WASHINGTON (Reuters) - President Donald Trump turned to some legal heavyweights to help defend him in his Senate impeachment trial with the addition on Friday of former independent counsel Ken Starr, who paved the way for former President Bill Clinton’s 1998 impeachment, and prominent lawyer Alan Dershowitz.
The team defending the Republican president will be led by White House counsel Pat Cipollone and Trump private attorney Jay Sekulow, the White House said.
Trump adviser and former Florida attorney general Pam Bondi and former independent counsel Robert Ray will also be on the team, according to the source familiar with the team’s composition.
The White House also said Jane Raskin, one of Trump’s private lawyers, and Eric Herschmann, another former independent counsel, would be on the president’s legal team.
The trial in the Republican-led Senate formally got underway on Thursday, though it will start in earnest on Tuesday with opening statements. The trial will determine whether Trump is removed from office.
The Democratic-led House of Representatives voted on Dec. 18 to impeach Trump on two charges arising from his dealings with Ukraine - abuse of power and obstruction of Congress - after an investigation that centered on his request that Ukraine investigate political rival Joe Biden, the president’s possible Democratic opponent in the Nov. 3 election.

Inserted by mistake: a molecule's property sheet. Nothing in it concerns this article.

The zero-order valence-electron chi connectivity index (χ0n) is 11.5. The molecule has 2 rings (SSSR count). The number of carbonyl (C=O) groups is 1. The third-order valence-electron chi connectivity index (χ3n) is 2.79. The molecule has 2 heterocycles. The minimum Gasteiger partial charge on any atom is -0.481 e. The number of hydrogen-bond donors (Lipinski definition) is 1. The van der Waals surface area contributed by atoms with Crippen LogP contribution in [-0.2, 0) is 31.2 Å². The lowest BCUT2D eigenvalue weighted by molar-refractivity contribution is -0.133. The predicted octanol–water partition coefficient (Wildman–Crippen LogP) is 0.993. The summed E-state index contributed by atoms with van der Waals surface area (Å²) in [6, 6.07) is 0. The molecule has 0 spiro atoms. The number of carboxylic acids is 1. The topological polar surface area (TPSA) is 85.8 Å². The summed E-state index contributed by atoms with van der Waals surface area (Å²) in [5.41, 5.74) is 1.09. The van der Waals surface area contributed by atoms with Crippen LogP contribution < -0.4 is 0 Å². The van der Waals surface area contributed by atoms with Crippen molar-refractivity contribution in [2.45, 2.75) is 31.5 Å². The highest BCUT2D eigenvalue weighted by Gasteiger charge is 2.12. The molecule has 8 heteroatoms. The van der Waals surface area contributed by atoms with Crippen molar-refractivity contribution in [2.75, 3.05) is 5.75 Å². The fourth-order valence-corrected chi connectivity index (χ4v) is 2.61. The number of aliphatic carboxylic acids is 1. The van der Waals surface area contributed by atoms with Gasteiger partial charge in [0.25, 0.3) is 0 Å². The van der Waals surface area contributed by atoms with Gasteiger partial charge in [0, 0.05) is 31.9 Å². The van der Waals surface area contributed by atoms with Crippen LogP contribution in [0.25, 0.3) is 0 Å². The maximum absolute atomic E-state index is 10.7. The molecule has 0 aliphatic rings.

The Senate is expected to acquit him, as none of its 53 Republicans has voiced support for removing him, a step that requires a two-thirds majority. Trump has denied wrongdoing and has called the impeachment process a sham.
Starr is a former federal judge who held a senior Justice Department post under Republican President George H.W. Bush. Starr’s voluminous investigative report on Clinton’s sexual affair with White House intern Monica Lewinsky served as the basis for his impeachment in the House on charges of perjury and obstruction of justice. The Senate in 1999 acquitted Clinton, a Democrat. Starr had recommended impeachment on 11 grounds.
In 2016, Starr was ousted as president of Baylor University, a private Baptist institution in Texas, after an investigation by an outside law firm determined that university leaders had mishandled accusations of sexual assault by football players. Critics of Starr at the time accused him of turning a blind eye to sexual violence on his campus after pursuing Clinton for a sexual relationship.
Both Starr and Dershowitz also served as lawyers for financier and convicted sex offender Jeffrey Epstein, who was found dead in his New York jail cell last year where he was being held on new sex trafficking charges.
In 1999, Trump made unflattering comments about Starr, saying in an interview on NBC’s “Today” show after Clinton’s acquittal: “I think Ken Starr’s a lunatic.” In a 1999 interview with New York Times columnist Maureen Dowd, Trump said, “Starr’s a freak. I bet he’s got something in his closet.”
Dershowitz has been a well-known figure in U.S. legal circles for decades. He was a long-time Harvard Law School professor and was part of the so-called “Dream Team” of lawyers who won a 1995 acquittal of former National Football League star and actor O.J. Simpson on charges of murdering his wife and a friend of hers. Dershowitz’s past clients also have included boxer Mike Tyson and televangelist Jim Bakker.